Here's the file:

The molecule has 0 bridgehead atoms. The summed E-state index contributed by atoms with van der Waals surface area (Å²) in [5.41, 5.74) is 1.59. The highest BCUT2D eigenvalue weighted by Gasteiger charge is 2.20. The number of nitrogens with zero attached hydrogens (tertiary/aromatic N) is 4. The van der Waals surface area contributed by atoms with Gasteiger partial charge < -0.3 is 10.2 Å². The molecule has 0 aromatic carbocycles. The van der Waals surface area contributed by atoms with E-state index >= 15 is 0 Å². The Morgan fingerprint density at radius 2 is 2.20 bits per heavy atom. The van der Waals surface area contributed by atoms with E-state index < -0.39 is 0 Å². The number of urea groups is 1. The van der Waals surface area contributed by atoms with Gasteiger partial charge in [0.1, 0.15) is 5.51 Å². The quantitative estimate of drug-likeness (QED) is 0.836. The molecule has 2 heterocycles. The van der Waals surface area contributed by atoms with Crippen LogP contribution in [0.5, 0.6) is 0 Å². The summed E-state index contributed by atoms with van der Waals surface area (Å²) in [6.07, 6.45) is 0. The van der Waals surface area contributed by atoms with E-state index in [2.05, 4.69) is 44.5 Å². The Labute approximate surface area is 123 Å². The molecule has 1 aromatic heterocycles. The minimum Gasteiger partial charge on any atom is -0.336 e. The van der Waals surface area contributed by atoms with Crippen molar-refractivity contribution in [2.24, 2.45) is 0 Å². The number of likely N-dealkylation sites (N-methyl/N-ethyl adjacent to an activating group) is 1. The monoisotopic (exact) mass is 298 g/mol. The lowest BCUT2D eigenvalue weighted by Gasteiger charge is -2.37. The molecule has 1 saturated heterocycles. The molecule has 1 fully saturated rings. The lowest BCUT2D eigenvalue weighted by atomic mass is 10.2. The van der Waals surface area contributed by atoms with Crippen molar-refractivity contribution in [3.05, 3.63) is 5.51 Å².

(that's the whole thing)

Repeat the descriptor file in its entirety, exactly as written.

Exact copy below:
The molecule has 0 bridgehead atoms. The summed E-state index contributed by atoms with van der Waals surface area (Å²) in [5.41, 5.74) is 1.59. The highest BCUT2D eigenvalue weighted by Gasteiger charge is 2.20. The number of nitrogens with zero attached hydrogens (tertiary/aromatic N) is 4. The van der Waals surface area contributed by atoms with Gasteiger partial charge < -0.3 is 10.2 Å². The molecule has 0 aromatic carbocycles. The van der Waals surface area contributed by atoms with E-state index >= 15 is 0 Å². The Morgan fingerprint density at radius 2 is 2.20 bits per heavy atom. The van der Waals surface area contributed by atoms with E-state index < -0.39 is 0 Å². The number of urea groups is 1. The van der Waals surface area contributed by atoms with Gasteiger partial charge in [0.1, 0.15) is 5.51 Å². The quantitative estimate of drug-likeness (QED) is 0.836. The molecule has 2 heterocycles. The van der Waals surface area contributed by atoms with Crippen LogP contribution in [0.5, 0.6) is 0 Å². The summed E-state index contributed by atoms with van der Waals surface area (Å²) in [6.07, 6.45) is 0. The van der Waals surface area contributed by atoms with E-state index in [2.05, 4.69) is 44.5 Å². The Labute approximate surface area is 123 Å². The molecule has 1 aromatic heterocycles. The minimum Gasteiger partial charge on any atom is -0.336 e. The van der Waals surface area contributed by atoms with Crippen molar-refractivity contribution in [2.24, 2.45) is 0 Å². The number of likely N-dealkylation sites (N-methyl/N-ethyl adjacent to an activating group) is 1. The monoisotopic (exact) mass is 298 g/mol. The lowest BCUT2D eigenvalue weighted by Gasteiger charge is -2.37. The molecule has 1 saturated heterocycles. The molecule has 1 fully saturated rings. The lowest BCUT2D eigenvalue weighted by atomic mass is 10.2. The van der Waals surface area contributed by atoms with Crippen molar-refractivity contribution in [3.05, 3.63) is 5.51 Å².